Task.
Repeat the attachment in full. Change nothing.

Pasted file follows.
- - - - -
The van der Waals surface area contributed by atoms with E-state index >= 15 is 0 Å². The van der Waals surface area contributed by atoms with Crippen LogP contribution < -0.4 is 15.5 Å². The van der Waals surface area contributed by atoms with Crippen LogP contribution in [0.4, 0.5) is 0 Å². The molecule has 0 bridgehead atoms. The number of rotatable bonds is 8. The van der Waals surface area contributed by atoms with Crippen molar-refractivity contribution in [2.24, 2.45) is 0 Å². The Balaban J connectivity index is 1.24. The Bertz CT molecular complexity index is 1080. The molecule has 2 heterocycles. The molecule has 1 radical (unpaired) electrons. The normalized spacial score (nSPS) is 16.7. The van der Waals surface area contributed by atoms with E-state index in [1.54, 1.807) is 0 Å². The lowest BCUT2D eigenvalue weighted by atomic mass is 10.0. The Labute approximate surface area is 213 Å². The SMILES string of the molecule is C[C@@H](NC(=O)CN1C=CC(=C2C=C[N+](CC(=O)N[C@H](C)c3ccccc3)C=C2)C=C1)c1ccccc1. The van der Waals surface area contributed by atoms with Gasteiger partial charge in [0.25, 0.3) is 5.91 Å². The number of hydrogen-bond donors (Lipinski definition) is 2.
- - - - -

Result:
The van der Waals surface area contributed by atoms with E-state index >= 15 is 0 Å². The van der Waals surface area contributed by atoms with Crippen LogP contribution < -0.4 is 15.5 Å². The van der Waals surface area contributed by atoms with Crippen LogP contribution in [0.4, 0.5) is 0 Å². The molecule has 0 bridgehead atoms. The number of rotatable bonds is 8. The van der Waals surface area contributed by atoms with Crippen molar-refractivity contribution in [2.24, 2.45) is 0 Å². The Balaban J connectivity index is 1.24. The Bertz CT molecular complexity index is 1080. The molecule has 2 heterocycles. The molecule has 1 radical (unpaired) electrons. The normalized spacial score (nSPS) is 16.7. The van der Waals surface area contributed by atoms with E-state index in [1.54, 1.807) is 0 Å². The lowest BCUT2D eigenvalue weighted by atomic mass is 10.0. The Labute approximate surface area is 213 Å². The SMILES string of the molecule is C[C@@H](NC(=O)CN1C=CC(=C2C=C[N+](CC(=O)N[C@H](C)c3ccccc3)C=C2)C=C1)c1ccccc1. The van der Waals surface area contributed by atoms with Gasteiger partial charge in [0.25, 0.3) is 5.91 Å². The number of hydrogen-bond donors (Lipinski definition) is 2.